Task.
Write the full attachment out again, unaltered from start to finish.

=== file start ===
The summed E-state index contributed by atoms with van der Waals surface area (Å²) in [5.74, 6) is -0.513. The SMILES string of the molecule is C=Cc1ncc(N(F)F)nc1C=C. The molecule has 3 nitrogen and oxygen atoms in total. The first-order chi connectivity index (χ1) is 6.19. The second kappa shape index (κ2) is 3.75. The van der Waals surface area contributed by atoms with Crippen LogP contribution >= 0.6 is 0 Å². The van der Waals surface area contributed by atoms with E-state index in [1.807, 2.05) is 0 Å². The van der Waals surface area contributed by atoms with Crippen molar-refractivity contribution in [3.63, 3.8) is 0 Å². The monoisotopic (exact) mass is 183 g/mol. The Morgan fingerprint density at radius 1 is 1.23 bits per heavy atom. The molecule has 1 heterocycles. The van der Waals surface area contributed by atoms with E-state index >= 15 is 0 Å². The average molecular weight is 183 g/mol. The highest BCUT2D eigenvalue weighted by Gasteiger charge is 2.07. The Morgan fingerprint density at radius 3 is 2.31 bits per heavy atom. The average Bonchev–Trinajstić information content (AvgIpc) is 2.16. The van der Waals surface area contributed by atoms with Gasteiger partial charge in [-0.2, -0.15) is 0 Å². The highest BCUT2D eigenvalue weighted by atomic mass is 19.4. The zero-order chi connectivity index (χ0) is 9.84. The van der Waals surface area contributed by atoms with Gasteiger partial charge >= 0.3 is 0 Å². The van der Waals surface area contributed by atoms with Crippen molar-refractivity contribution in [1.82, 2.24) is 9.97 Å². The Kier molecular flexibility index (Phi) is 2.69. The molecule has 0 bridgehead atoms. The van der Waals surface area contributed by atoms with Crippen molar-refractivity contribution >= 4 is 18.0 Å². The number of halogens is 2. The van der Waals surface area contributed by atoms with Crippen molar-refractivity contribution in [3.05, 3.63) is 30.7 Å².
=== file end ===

The summed E-state index contributed by atoms with van der Waals surface area (Å²) in [5.74, 6) is -0.513. The SMILES string of the molecule is C=Cc1ncc(N(F)F)nc1C=C. The molecule has 3 nitrogen and oxygen atoms in total. The first-order chi connectivity index (χ1) is 6.19. The second kappa shape index (κ2) is 3.75. The van der Waals surface area contributed by atoms with Crippen LogP contribution >= 0.6 is 0 Å². The van der Waals surface area contributed by atoms with E-state index in [1.807, 2.05) is 0 Å². The van der Waals surface area contributed by atoms with Crippen molar-refractivity contribution in [3.63, 3.8) is 0 Å². The monoisotopic (exact) mass is 183 g/mol. The Morgan fingerprint density at radius 1 is 1.23 bits per heavy atom. The molecule has 1 heterocycles. The van der Waals surface area contributed by atoms with E-state index >= 15 is 0 Å². The average molecular weight is 183 g/mol. The highest BCUT2D eigenvalue weighted by Gasteiger charge is 2.07. The Morgan fingerprint density at radius 3 is 2.31 bits per heavy atom. The average Bonchev–Trinajstić information content (AvgIpc) is 2.16. The van der Waals surface area contributed by atoms with Gasteiger partial charge in [-0.2, -0.15) is 0 Å². The highest BCUT2D eigenvalue weighted by atomic mass is 19.4. The zero-order chi connectivity index (χ0) is 9.84. The van der Waals surface area contributed by atoms with Gasteiger partial charge >= 0.3 is 0 Å². The van der Waals surface area contributed by atoms with Crippen molar-refractivity contribution in [1.82, 2.24) is 9.97 Å². The Kier molecular flexibility index (Phi) is 2.69. The molecule has 0 bridgehead atoms. The van der Waals surface area contributed by atoms with Crippen molar-refractivity contribution >= 4 is 18.0 Å². The number of halogens is 2. The van der Waals surface area contributed by atoms with Crippen molar-refractivity contribution in [3.05, 3.63) is 30.7 Å².